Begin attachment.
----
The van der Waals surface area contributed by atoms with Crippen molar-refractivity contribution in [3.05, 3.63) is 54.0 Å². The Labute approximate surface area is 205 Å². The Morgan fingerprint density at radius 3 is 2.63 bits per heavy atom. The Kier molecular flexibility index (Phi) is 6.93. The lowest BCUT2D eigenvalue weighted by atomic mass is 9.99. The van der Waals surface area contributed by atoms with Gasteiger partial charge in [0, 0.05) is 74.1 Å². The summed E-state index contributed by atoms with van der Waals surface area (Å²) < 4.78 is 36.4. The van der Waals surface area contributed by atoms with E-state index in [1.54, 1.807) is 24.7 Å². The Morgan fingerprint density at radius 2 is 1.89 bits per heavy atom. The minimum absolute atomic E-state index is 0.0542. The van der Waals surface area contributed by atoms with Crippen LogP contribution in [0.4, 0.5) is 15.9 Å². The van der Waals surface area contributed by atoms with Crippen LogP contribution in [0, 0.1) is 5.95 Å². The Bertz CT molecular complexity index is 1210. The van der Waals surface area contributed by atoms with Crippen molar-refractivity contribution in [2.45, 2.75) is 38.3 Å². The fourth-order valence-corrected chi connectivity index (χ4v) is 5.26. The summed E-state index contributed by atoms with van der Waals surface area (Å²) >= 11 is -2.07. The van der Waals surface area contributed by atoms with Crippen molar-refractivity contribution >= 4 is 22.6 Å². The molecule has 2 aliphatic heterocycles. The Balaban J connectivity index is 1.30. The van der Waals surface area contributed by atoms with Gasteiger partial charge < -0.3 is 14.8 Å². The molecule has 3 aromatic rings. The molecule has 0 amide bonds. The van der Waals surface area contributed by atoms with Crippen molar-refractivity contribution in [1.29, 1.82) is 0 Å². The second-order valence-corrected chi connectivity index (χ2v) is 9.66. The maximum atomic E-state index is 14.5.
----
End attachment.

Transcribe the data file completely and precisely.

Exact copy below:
The van der Waals surface area contributed by atoms with Crippen molar-refractivity contribution in [3.05, 3.63) is 54.0 Å². The Labute approximate surface area is 205 Å². The Morgan fingerprint density at radius 3 is 2.63 bits per heavy atom. The Kier molecular flexibility index (Phi) is 6.93. The lowest BCUT2D eigenvalue weighted by atomic mass is 9.99. The van der Waals surface area contributed by atoms with Gasteiger partial charge in [0, 0.05) is 74.1 Å². The summed E-state index contributed by atoms with van der Waals surface area (Å²) < 4.78 is 36.4. The van der Waals surface area contributed by atoms with E-state index in [1.54, 1.807) is 24.7 Å². The Morgan fingerprint density at radius 2 is 1.89 bits per heavy atom. The minimum absolute atomic E-state index is 0.0542. The van der Waals surface area contributed by atoms with Crippen LogP contribution in [0.4, 0.5) is 15.9 Å². The van der Waals surface area contributed by atoms with Crippen LogP contribution in [0, 0.1) is 5.95 Å². The Bertz CT molecular complexity index is 1210. The van der Waals surface area contributed by atoms with Crippen molar-refractivity contribution in [2.45, 2.75) is 38.3 Å². The fourth-order valence-corrected chi connectivity index (χ4v) is 5.26. The summed E-state index contributed by atoms with van der Waals surface area (Å²) >= 11 is -2.07. The van der Waals surface area contributed by atoms with Crippen molar-refractivity contribution >= 4 is 22.6 Å². The molecule has 2 aliphatic heterocycles. The Balaban J connectivity index is 1.30. The van der Waals surface area contributed by atoms with Gasteiger partial charge < -0.3 is 14.8 Å². The molecule has 3 aromatic rings. The molecule has 0 amide bonds. The van der Waals surface area contributed by atoms with Crippen molar-refractivity contribution in [1.29, 1.82) is 0 Å². The second-order valence-corrected chi connectivity index (χ2v) is 9.66. The maximum atomic E-state index is 14.5.